Hon. members should also know that a government can lose its privilege to raise a dispute against another government if it fails to do its part in rectifying its non-compliant conduct. The application of these measures would encourage all parties to comply with their obligations and, over time, help to create a free and open market with better choices for businesses and consumers. In addition, the new process allows for appeals and for new qualification criteria for panel members.
In brief, those are some of the agreements on internal trade amendments agreed to by the federal government and provincial and territorial governments on the enforcement side. To back up our agreement, the 13 governments have either completed or are in the process of taking the necessary steps to implement these changes in their jurisdictions, including introducing new or amended legislation.
This is where we now come to Bill , which is the Government of Canada's proposal to implement the new enforcement requirements under the agreement on internal trade. Bill C-14 is a very short bill, so there are not many specifics to account for, but it is what is in these provisions that makes for some powerful messaging.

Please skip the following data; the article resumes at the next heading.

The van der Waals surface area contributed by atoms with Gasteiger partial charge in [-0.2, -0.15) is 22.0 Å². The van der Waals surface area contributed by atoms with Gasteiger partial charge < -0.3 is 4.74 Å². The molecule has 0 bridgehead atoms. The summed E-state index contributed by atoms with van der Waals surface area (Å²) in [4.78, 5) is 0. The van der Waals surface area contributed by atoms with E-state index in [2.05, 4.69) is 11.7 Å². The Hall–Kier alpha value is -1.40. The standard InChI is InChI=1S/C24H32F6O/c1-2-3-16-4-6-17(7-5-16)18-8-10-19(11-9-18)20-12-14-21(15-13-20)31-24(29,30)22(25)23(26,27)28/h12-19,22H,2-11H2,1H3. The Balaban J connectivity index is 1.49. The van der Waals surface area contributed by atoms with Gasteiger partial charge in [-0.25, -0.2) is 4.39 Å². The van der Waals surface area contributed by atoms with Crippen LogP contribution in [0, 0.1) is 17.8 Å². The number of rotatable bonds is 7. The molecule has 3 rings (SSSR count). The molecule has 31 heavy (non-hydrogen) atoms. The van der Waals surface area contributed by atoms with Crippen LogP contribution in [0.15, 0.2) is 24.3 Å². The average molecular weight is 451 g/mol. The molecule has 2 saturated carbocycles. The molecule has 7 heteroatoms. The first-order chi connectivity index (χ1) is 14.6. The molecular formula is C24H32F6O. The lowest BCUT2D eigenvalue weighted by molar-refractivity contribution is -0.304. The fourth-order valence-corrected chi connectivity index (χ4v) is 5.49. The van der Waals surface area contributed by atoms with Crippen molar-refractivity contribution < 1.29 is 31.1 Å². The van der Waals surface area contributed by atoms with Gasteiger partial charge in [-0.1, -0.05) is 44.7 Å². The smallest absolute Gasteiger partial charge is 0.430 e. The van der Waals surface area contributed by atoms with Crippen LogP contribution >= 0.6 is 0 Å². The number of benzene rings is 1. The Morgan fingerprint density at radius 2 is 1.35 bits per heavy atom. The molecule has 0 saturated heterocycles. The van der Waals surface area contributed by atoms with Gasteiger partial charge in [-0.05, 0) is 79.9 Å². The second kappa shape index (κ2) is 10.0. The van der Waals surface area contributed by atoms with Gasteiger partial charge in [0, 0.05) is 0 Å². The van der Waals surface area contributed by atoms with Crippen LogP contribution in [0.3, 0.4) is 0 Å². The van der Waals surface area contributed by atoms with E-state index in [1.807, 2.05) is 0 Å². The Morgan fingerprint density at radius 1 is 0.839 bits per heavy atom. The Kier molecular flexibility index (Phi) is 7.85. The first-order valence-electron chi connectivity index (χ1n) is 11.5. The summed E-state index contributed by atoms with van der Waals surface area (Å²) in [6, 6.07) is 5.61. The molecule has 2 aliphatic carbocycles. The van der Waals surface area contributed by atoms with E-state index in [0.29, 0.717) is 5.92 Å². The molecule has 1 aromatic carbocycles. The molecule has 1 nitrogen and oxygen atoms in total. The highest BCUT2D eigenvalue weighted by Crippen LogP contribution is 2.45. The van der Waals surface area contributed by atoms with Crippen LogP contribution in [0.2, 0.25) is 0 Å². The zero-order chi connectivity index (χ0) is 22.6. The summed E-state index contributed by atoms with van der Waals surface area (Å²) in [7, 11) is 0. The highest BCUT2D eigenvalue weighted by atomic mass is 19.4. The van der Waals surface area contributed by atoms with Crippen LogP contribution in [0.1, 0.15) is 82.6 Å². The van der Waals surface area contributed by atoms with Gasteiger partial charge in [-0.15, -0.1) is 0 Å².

Bill seeks to fulfill federal commitments made when it joined the provincial and territorial governments to provide for a stronger enforcement mechanism for government-to-government disputes under the agreement on internal trade. It is the legislation required for the Government of Canada to ensure that the new dispute resolution process under the agreement can be implemented for the federal government.
Under the new changes, governments have agreed to include monetary penalties. With Bill , the Government of Canada will ensure that any monetary penalties awarded against it can be enforced in the same manner as an order of the Federal Court of Canada.